The US government will propose a set of Internet piracy rules as the government seeks to “improve intellectual property enforcement,” says Intellectual Property Enforcement Coordinator Victoria Espinel.
A number of Federal agencies including the US Departments of Commerce, Homeland Security and Justice, as well as the Office of the US Trade Representative, have developed a Joint Strategic Plan on Intellectual Property Enforcement, Espinel explained in the 92-page report.
This strategy includes 33 “action items,” each with the goal of improving intellectual property enforcement, such as making sure the US government doesn’t buy or use infringing products and effectively working with foreign governments on the issues.
She also said the government is working to limit the number of infringing products that enter the country. “That includes working with Internet service providers, credit card companies, domain name registrars and registries, advertising services, search engines and others to help combat the damage done by websites that distribute or provide access to infringing products,” the report said.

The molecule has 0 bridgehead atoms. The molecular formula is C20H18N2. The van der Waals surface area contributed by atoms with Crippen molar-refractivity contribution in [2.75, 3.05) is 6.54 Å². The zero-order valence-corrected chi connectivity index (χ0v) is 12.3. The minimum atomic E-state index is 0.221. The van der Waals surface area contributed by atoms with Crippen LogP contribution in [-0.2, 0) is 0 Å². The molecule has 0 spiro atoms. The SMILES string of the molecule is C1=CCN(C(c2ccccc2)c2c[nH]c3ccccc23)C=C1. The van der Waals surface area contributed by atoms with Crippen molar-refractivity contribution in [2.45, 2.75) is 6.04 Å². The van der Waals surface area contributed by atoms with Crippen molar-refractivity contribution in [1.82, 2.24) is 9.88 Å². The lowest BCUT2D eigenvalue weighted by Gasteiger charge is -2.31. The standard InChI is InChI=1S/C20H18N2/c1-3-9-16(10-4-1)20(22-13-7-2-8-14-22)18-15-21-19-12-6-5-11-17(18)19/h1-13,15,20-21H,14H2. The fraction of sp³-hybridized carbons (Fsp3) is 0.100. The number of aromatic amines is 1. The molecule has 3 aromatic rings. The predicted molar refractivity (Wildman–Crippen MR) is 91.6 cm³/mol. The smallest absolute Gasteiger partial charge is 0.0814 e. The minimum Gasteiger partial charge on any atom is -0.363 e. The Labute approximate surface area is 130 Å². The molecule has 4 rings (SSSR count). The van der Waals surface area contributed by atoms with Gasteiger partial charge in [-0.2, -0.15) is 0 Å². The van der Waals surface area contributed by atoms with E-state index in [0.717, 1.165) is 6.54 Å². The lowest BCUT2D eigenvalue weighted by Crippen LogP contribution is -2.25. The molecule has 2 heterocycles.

These efforts are ultimately focused on “combating significant acts of infringement, protecting legitimate uses of the Internet and respecting principles of free speech and fair process.”
“Criminal laws and intellectual property laws that apply in the physical world are based on a tradition of rules, checks and balances that must be applied to and tailored to the digital world,” Espinel said. “We believe the necessary approach combines increased and coordinated law enforcement efforts, increased and coordinated efforts by the private sector and increased education to the public about legal values and the harm caused by infringement. It is appropriate for law enforcement to act against significant acts of infringement; and we will.”
Meanwhile in Congress the Judiciary Committee, will hold a hearing next week on cracking down on online piracy. The hearing is entitled “Targeting Websites Dedicated to Stealing American Intellectual Property.”